An international aid project that helped modernize the problematic land-title system will suspend operations at the end of the month, project managers and donors confirmed this week.
The withdrawal of the German-funded land-title project because of a lack of funds is a setback for those who hoped to see improvements in the system, which was crippled by displaced and destroyed property records during the Khmer Rouge regime.
Land consultant Craig Martin said the German project, which developed a cheap and quick way to map land, was important to the nation’s economic development.
“It’s in everyone’s interest to do it before there’s a lot of development,” he said last week.
Although property in Phnom Penh is generally well documented and workable property laws are in place, an uneven legal system leaves room for corruption and selective law enforcement. Property disputes run a close second to domestic violence cases in the courts.
One of the most recent high-profile cases involves US oil multinational Caltex.
At issue in the ongoing case is a piece of land that was sold to Caltex even though there might have been a lien on the property.
“For foreigners, duplicate titles are the problem,” said legal adviser David Doran.
He said corruption and the lack of a consistent searchable registration system is “very negative for development, because you can’t have secured lending.”
Outside the capital, things are even less sure, and rural residents—many without legal title—are vulnerable.
It is this situation that the German government’s Society for Technical Cooperation aimed to remedy.
Land registration and efficient property tax collection would help fill state coffers. Also, land titles encourage rural growth by giving farmers security and the ability to use land as collateral for loans.
Dittmar Jenrich, who heads the pilot Society for Technical Cooperation project outside Kompong Thom town, was just beginning to bear fruit.
Transferring rough sketches onto an aerial photograph, a villager with only a few days’ training drafted an accurate map of Kra Chab village. The map was then photocopied on the back of “parcel forms,” provisional titles that villagers have begun to file with the land-title department.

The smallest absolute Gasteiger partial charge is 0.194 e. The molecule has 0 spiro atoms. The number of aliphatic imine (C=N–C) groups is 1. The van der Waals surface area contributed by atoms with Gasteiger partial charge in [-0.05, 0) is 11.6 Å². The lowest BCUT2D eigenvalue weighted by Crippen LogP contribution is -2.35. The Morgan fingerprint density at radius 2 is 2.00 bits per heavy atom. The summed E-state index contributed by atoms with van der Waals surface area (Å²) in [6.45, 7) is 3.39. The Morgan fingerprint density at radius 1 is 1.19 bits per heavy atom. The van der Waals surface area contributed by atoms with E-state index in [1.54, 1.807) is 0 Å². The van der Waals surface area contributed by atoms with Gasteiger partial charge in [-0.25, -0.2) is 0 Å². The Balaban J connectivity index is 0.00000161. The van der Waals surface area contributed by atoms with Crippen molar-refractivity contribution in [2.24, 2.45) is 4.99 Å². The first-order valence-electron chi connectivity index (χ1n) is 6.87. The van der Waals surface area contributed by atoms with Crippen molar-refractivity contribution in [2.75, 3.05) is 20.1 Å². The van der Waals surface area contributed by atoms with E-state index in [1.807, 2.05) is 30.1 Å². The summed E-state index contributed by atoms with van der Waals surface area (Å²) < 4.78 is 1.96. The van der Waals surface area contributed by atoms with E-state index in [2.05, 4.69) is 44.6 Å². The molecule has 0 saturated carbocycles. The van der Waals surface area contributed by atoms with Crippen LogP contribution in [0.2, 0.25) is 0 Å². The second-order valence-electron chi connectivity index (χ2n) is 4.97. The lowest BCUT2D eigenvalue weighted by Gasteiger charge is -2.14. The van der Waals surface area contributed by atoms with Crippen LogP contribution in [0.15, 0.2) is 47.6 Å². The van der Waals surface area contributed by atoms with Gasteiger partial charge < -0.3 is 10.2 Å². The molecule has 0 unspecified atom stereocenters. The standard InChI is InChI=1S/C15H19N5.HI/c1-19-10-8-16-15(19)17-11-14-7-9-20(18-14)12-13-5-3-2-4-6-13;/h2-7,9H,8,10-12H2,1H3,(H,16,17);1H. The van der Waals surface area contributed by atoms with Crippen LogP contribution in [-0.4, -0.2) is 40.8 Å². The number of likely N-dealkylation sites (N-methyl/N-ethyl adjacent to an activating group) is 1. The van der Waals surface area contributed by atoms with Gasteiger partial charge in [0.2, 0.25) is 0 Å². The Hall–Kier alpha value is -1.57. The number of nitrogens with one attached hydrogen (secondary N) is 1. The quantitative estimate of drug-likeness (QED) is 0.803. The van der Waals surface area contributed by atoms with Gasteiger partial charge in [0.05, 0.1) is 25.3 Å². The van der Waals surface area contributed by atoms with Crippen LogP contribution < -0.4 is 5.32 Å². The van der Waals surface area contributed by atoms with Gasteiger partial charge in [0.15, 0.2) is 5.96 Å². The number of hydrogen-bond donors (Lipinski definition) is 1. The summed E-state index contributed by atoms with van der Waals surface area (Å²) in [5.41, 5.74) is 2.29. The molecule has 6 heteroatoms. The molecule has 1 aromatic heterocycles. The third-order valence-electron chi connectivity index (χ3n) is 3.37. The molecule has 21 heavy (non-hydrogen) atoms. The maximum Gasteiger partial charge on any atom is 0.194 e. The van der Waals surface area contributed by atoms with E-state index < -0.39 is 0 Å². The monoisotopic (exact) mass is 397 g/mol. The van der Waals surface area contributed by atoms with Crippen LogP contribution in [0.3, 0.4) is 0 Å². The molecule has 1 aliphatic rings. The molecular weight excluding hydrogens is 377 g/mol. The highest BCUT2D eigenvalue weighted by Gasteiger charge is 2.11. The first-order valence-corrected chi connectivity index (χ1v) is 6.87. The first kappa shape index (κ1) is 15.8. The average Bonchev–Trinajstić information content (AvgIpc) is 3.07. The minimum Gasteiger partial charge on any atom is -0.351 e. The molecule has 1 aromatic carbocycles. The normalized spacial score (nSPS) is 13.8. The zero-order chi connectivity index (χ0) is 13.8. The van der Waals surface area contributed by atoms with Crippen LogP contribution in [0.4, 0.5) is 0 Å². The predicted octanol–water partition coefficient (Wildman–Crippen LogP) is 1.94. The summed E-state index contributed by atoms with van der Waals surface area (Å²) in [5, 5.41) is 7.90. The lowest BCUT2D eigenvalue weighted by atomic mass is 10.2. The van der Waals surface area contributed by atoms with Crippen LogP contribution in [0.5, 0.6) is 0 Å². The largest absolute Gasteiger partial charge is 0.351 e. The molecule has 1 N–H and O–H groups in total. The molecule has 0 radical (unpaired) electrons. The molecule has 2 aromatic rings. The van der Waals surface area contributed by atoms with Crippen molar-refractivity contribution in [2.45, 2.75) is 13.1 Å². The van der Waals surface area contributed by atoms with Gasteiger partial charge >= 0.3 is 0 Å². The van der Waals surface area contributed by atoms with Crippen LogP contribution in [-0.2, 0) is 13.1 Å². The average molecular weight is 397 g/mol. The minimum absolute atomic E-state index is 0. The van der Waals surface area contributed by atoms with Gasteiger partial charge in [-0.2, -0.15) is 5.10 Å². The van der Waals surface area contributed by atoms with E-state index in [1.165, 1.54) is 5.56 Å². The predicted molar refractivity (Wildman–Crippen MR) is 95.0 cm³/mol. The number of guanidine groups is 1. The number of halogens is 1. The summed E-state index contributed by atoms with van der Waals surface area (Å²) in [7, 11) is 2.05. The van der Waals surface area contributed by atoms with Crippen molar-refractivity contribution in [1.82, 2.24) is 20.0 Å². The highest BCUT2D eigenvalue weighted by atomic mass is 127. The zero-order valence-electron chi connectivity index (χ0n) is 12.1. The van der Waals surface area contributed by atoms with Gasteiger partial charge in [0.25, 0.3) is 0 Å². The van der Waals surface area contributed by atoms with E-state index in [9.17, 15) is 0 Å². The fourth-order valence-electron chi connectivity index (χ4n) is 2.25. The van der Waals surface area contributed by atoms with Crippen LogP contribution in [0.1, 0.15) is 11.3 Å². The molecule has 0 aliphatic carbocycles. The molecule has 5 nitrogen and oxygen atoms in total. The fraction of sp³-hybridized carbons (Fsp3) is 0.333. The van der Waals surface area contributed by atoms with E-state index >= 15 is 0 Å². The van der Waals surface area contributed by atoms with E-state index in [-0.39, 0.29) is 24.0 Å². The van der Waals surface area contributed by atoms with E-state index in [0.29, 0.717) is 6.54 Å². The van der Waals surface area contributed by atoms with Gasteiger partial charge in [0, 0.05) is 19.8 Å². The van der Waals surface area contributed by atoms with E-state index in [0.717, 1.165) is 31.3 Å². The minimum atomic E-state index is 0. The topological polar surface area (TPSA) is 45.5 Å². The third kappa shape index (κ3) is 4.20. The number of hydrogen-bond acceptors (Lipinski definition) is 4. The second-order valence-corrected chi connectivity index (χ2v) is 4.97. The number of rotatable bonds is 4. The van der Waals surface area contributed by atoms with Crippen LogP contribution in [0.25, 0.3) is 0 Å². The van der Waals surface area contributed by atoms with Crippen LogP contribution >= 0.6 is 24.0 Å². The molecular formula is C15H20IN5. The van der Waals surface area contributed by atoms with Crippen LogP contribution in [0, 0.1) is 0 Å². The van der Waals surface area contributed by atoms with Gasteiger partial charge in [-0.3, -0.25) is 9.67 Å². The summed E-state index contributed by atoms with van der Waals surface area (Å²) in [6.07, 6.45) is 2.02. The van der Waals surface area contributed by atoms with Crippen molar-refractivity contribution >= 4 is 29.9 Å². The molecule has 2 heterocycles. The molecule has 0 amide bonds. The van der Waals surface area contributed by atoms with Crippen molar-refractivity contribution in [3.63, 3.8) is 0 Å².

“This is the first real proof, something we can hold in our hand,” Jenrich said. “This document, from the point of view of [a land registration system], is of the highest quality.” Though the forms are not legally binding, they are a prerequisite for a title.
Jenrich suggested rural development NGOs may be in a position to pick up where the Society for Technical Cooperation has left off. Many rural NGOs produce informal sketch maps as part of their early planning.
“They could go one step further,” said Jenrich, suggesting that NGOs work with the Land Title Department to produce the map necessary to file the provisional title forms.
Even if rural NGOs decide to continue this work, it remains to be seen whether the system will prove any more effective than previous efforts.
The hope was that the Society for Technical Cooperation’s system would work better than the title system started in 1989.
Under the 1989 system, the newly formed Land Title Department invited citizens to apply for titles, receiving 4.5 million submissions in three months. To date, only about 10 percent of the requests have been fulfilled.
Although the process is supposed to be free, “extra fees” are often required by bureaucratic officials, said Matthew Rendal, an instructor with the University of San Francisco’s legal education center in Phnom Penh.
“Most people can’t afford the 20 or 30 dollars [for a title], so they just go on living on their land,” he said.
Even if everyone had one, titles are not fool-proof, Jenrich said. “In Cambodia you have land titles without good maps. From a technical point of view it’s useless.”
The land-title project will be missed, according to people working on the issue.
“It’s a shame they’re going, because someone’s got to do it,” Rendal said.